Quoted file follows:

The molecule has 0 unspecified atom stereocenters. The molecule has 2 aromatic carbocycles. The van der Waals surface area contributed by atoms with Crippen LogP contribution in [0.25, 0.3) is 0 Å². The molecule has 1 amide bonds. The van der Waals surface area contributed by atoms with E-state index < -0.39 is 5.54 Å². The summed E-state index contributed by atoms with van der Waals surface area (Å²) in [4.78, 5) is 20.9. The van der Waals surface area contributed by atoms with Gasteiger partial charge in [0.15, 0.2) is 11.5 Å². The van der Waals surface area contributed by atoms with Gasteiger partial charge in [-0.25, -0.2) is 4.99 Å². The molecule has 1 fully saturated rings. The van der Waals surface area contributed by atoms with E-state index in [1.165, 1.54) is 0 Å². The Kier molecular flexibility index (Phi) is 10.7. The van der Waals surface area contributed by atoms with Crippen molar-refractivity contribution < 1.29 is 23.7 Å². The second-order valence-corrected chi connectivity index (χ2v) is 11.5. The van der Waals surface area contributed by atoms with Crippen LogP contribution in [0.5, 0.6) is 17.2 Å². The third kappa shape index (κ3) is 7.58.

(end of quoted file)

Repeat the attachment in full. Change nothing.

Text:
The molecule has 0 unspecified atom stereocenters. The molecule has 2 aromatic carbocycles. The van der Waals surface area contributed by atoms with Crippen LogP contribution in [0.25, 0.3) is 0 Å². The molecule has 1 amide bonds. The van der Waals surface area contributed by atoms with E-state index < -0.39 is 5.54 Å². The summed E-state index contributed by atoms with van der Waals surface area (Å²) in [4.78, 5) is 20.9. The van der Waals surface area contributed by atoms with Gasteiger partial charge in [0.15, 0.2) is 11.5 Å². The van der Waals surface area contributed by atoms with Gasteiger partial charge in [-0.25, -0.2) is 4.99 Å². The molecule has 1 fully saturated rings. The van der Waals surface area contributed by atoms with E-state index in [1.165, 1.54) is 0 Å². The Kier molecular flexibility index (Phi) is 10.7. The van der Waals surface area contributed by atoms with Crippen molar-refractivity contribution < 1.29 is 23.7 Å². The second-order valence-corrected chi connectivity index (χ2v) is 11.5. The van der Waals surface area contributed by atoms with Crippen LogP contribution in [0.5, 0.6) is 17.2 Å². The third kappa shape index (κ3) is 7.58.